This elusive, night-feeding, endemic bird of the Galapagos Islands is not easy to see. I have only seen it a couple of times; once flying above the city lights of Puerto Baquerizo Moreno, and once flying early morning past La Loberia Beach going away from Puerto Baquerizo Moreno.

This all changed on my last trip when, upon request of my clients, I organized a half day boat trip to Punta Pitt.  We started at 6 am and headed north hugging the west side of the island.  The trip took about 1.5 hours of mild waves and birds such as Nazca Bobies, Blue-footed Boobies, Galapagos Shearwater, and Elliots Storm-Petrel.  As we approached Islote Pitt (Latitud: 0°42’12.03″S Longitud: 89°14’50.52″O) we could see many birds flying around this tiny island.

Islote Pitt

The feeling of having found a treasure came upon me as we quickly spotted the multiple Swallow-tailed Gulls, Red-footed Boobies, Nazca Boobies, Great Frigatebirds, Tropic Birds, Wedge-rumped Storm Petrel, and Elliots Storm-Petrel. Now I share this tresure with you!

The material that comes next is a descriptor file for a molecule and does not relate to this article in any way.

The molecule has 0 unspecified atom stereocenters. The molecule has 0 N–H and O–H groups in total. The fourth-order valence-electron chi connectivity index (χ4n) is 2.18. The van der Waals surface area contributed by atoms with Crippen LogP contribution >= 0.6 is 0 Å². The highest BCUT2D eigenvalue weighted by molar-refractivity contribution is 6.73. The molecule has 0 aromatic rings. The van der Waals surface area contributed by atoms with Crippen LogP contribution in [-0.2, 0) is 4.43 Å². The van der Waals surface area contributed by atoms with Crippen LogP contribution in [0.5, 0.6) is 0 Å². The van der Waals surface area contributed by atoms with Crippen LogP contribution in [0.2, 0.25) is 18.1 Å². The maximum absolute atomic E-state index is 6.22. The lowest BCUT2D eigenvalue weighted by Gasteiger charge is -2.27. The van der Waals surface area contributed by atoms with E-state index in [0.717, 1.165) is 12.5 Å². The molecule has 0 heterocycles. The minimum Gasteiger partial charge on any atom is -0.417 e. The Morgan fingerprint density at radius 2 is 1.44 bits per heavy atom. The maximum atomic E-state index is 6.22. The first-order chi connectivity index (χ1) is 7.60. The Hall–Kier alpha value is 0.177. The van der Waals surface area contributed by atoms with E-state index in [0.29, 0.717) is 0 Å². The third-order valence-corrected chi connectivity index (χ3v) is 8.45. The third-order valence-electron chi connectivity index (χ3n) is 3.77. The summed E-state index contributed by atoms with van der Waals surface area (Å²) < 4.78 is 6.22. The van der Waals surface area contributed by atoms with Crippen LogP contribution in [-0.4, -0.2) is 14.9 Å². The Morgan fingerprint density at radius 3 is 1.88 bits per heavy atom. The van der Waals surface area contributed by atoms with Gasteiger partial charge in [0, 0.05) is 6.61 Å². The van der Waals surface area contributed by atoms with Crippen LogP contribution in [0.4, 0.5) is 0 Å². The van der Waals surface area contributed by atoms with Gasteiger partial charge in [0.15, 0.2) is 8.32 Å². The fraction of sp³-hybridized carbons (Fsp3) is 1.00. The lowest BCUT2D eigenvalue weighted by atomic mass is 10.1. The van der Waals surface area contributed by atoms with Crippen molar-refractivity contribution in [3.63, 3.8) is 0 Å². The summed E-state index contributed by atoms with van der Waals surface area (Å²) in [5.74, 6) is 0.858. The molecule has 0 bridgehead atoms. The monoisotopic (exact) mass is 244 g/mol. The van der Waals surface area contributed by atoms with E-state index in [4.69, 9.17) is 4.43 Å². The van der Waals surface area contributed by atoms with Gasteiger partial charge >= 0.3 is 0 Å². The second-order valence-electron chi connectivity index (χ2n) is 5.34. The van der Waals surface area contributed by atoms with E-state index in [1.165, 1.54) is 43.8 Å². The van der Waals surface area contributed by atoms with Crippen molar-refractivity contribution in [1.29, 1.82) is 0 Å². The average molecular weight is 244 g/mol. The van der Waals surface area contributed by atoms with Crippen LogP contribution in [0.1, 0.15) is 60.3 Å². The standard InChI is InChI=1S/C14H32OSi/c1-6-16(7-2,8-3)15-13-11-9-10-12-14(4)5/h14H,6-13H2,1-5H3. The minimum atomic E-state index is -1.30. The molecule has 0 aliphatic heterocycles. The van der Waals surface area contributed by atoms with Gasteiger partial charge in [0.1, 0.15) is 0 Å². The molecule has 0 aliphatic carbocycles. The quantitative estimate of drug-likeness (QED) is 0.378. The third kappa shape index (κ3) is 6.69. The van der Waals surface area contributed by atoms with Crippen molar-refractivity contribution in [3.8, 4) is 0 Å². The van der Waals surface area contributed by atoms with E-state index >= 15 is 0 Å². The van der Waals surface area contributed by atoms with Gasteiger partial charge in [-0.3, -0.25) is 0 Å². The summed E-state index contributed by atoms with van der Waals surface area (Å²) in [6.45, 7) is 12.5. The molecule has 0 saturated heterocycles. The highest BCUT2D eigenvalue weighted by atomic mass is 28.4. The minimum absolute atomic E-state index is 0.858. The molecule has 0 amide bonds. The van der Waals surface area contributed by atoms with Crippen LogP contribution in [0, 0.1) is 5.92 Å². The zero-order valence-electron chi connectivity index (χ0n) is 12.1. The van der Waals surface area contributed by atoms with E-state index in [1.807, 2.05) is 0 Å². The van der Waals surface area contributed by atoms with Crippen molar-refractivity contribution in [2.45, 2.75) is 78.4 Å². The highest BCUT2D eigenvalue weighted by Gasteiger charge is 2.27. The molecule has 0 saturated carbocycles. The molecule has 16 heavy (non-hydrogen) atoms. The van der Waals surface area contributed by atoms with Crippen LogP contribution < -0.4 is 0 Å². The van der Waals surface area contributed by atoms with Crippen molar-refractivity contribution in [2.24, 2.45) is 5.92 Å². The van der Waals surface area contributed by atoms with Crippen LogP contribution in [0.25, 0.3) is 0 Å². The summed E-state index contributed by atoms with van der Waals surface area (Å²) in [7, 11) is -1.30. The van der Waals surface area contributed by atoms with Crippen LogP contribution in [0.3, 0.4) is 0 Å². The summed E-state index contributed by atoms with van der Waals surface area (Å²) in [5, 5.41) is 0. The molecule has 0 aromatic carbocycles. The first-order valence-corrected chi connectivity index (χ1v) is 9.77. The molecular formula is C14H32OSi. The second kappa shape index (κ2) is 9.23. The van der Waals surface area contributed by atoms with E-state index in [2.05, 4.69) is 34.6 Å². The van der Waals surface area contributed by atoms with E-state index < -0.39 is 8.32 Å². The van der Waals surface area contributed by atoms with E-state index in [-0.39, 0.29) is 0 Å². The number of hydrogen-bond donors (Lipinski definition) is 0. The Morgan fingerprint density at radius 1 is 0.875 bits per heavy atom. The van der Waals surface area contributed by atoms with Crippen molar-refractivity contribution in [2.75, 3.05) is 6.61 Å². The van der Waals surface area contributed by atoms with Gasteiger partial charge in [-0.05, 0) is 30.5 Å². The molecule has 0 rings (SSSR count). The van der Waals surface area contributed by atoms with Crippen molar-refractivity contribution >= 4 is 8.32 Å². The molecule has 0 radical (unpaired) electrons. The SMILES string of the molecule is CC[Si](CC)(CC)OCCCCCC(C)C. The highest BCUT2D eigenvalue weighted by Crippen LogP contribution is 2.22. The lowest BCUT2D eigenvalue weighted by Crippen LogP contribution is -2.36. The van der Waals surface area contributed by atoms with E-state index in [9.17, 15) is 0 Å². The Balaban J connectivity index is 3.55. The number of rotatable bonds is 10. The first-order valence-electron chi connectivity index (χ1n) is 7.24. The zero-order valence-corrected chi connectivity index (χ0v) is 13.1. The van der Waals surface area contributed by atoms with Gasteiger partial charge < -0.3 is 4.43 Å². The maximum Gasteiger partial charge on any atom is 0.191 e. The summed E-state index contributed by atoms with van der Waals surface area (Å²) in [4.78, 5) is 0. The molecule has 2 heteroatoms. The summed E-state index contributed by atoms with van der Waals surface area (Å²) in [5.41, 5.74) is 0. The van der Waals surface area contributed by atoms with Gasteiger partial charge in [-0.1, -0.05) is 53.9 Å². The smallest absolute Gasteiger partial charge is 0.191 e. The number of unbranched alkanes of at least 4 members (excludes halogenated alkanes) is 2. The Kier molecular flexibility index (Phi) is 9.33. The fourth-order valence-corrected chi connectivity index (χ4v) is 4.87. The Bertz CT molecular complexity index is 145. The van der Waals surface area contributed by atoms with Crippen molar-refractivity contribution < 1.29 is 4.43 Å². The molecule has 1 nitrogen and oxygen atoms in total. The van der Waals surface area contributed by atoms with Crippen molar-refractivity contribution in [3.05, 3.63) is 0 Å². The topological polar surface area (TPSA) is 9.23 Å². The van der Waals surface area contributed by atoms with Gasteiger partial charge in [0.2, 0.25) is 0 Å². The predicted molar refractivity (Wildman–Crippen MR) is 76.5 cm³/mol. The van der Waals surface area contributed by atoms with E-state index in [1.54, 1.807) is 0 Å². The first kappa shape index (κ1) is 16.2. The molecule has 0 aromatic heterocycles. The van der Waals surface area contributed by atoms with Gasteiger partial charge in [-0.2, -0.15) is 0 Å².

Swallow-tailed Gull

Juvenile Swallow-tailed Gull

Red-footed Booby

Red-footed Booby and White Morph

Nazca Booby

Great Frigatebird

Wedge-rumped Storm Petrel

Written by Renato
Renato was born in Quito, Ecuador and quickly flew to the USA to learn all about engineering and climbing company ladders. After getting his engineering degree from the University of Minnesota he worked in the Standard-American-Rat-Race-Company for fifteen years. After climbing the ladder to where he could no longer see the ground, he decided to jump off the ladder and migrate south like all normal birds do. To his surprise home did not look like it did when he left as a young fledgling; the towns were bigger, most of his friends had nests of their own, and the countryside was changed. Shocked by all the change he searched for a new life and a new wife. He stumbled across a vivacious young chick who would accompany him inside a volcanic crater to set up a love nest. So, after eight years of nesting inside the crater a new love for nature and birds has sprung a career in environmental conservation and birding tours. Finally this bird has come home to roost!